I think it is correct to say that all taxpayers are affected by the Affordable Care Act in some way. Certainly individuals living in the US. All must answer a question on the 1040 as to whether everyone in the “shared responsibility family” (basically those listed on the return), had health coverage for all months of the year. If there are any uncovered months, the next step is to see if an exemption applies for that month. If no exemption for any month, a penalty is computed and reported on the 1040. Read more
The Affordable Care Act requires you, your spouse and your dependents to have qualifying health care coverage for each month of the year, qualify for a health coverage exemption, or make an Individual Shared Responsibility Payment when filing your federal income tax return. If you had coverage for all of 2015, you will simply check a box on your tax return to report that coverage.
However, if you don’t have qualifying health care coverage and you meet certain criteria, you might be eligible for an exemption from coverage. Most exemptions are can be claimed when you file your tax return, but some must be claimed through the Marketplace. Read more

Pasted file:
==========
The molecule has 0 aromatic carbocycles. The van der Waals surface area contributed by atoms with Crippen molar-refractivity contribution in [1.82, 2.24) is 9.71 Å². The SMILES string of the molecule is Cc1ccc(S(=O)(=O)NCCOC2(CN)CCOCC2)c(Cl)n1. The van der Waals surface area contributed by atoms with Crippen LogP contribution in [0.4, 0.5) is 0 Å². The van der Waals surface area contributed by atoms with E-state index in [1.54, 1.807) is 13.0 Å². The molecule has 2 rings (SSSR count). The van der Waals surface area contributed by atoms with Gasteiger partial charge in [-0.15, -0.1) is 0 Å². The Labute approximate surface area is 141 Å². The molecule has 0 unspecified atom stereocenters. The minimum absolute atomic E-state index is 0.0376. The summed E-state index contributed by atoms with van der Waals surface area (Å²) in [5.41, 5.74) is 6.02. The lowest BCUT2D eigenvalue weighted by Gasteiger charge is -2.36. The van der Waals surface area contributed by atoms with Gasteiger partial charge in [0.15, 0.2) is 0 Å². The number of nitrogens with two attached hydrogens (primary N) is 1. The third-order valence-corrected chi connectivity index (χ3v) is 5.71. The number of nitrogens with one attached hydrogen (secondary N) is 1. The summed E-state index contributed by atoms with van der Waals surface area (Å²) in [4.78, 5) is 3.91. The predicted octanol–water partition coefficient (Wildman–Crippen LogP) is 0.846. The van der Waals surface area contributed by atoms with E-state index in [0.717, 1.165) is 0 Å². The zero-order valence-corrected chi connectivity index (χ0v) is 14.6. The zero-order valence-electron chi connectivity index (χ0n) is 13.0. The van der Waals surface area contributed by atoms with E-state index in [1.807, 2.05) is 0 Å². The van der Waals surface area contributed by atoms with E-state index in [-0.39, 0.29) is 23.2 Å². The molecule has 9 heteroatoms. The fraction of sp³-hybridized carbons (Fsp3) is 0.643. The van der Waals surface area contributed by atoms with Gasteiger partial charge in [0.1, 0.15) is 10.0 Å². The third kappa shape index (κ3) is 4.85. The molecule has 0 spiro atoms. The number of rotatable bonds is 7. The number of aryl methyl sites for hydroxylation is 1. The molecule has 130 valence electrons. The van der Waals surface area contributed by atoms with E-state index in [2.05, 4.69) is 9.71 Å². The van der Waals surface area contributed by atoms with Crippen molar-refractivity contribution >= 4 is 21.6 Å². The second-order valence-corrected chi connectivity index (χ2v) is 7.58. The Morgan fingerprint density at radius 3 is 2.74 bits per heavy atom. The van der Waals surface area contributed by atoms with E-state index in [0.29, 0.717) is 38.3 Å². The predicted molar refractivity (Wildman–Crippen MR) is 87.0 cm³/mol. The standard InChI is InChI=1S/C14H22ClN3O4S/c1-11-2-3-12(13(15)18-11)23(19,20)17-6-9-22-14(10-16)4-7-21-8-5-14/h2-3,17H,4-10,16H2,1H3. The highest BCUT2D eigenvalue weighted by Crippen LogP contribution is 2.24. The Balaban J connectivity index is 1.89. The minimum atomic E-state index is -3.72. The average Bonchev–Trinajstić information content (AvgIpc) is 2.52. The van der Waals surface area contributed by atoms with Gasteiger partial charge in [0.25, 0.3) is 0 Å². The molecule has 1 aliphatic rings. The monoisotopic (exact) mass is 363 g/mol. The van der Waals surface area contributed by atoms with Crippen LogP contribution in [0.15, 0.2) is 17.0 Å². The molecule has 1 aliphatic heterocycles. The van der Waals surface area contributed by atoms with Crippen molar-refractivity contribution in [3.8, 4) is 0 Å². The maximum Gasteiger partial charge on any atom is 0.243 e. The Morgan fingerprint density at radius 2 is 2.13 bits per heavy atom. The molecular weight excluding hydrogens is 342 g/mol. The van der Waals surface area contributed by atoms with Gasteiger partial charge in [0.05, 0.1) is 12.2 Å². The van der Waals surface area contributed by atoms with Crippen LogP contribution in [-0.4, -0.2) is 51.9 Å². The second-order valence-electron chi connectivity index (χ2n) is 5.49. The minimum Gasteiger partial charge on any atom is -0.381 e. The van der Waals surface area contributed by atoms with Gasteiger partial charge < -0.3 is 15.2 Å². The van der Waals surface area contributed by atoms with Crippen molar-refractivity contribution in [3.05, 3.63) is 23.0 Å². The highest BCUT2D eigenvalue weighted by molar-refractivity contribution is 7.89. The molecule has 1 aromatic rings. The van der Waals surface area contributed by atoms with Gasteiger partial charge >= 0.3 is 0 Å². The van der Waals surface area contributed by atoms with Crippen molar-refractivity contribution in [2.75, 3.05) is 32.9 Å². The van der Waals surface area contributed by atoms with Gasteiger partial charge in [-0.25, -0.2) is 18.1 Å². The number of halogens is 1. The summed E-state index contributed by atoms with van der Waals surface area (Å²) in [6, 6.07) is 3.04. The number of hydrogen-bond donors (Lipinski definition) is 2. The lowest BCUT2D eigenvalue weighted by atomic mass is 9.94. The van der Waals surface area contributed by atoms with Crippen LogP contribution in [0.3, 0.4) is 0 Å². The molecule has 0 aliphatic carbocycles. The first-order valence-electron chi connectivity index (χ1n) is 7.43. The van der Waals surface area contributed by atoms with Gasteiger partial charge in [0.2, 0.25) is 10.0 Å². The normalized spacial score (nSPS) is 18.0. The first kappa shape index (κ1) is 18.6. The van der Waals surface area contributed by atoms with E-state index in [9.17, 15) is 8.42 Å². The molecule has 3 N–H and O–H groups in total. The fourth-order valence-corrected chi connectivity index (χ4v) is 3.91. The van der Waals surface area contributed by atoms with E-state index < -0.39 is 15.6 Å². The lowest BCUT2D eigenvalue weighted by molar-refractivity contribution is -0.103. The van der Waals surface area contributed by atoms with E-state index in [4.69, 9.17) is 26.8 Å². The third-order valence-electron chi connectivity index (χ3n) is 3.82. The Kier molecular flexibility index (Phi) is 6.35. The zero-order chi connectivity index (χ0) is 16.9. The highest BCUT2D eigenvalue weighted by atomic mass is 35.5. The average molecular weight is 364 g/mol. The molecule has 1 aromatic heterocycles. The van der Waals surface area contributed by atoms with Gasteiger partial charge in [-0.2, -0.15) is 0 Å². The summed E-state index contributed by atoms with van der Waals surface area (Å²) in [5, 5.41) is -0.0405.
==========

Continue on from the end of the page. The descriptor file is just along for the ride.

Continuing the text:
To be eligible for the Premium Tax Credit under the Affordable Care Act, all of the following must apply:
• Your income must be between 100% and 400% of Federal Poverty Line (see below) for a given family size.
• You cannot be claimed as a dependent.
• If married, you must file a joint return (although some exceptions may apply).
• You must be enrolled in a qualified health plan through Marketplace.
• Cannot be eligible for other minimum essential coverage.
• Premiums must be paid.
Under the Affordable Care Act, the IRS will be implementing a number of new forms. One such form is the 1095-C form, which will be completed by employers, and which will become mandatory for tax year 2015.
Employers with 50 or more full-time employees are required to file Form 1095-C, both with the employee and with the IRS.
This form includes information about whether the employer offered qualifying health coverage to the employee, spouse and dependents, for some or all months during the year.
Form 1095-C provides the following information:
• Employee’s name, SSN, address. Read more
The Premium Tax Credit, under the Affordable Care Act, is a refundable tax credit that helps eligible people with moderate incomes afford health insurance purchased through the Health Insurance Marketplace.
If you are eligible for the credit, you can choose to:
• Get it now: Have some or all of the estimated credit paid in advance on your behalf directly to your insurance company, to lower what you pay out-of-pocket for your monthly premiums during 2015. These payments are called advance payments of the premium tax credit.
• Get it later: Wait to get the credit when you file your 2015 tax return in 2016. This means, then, that no Read more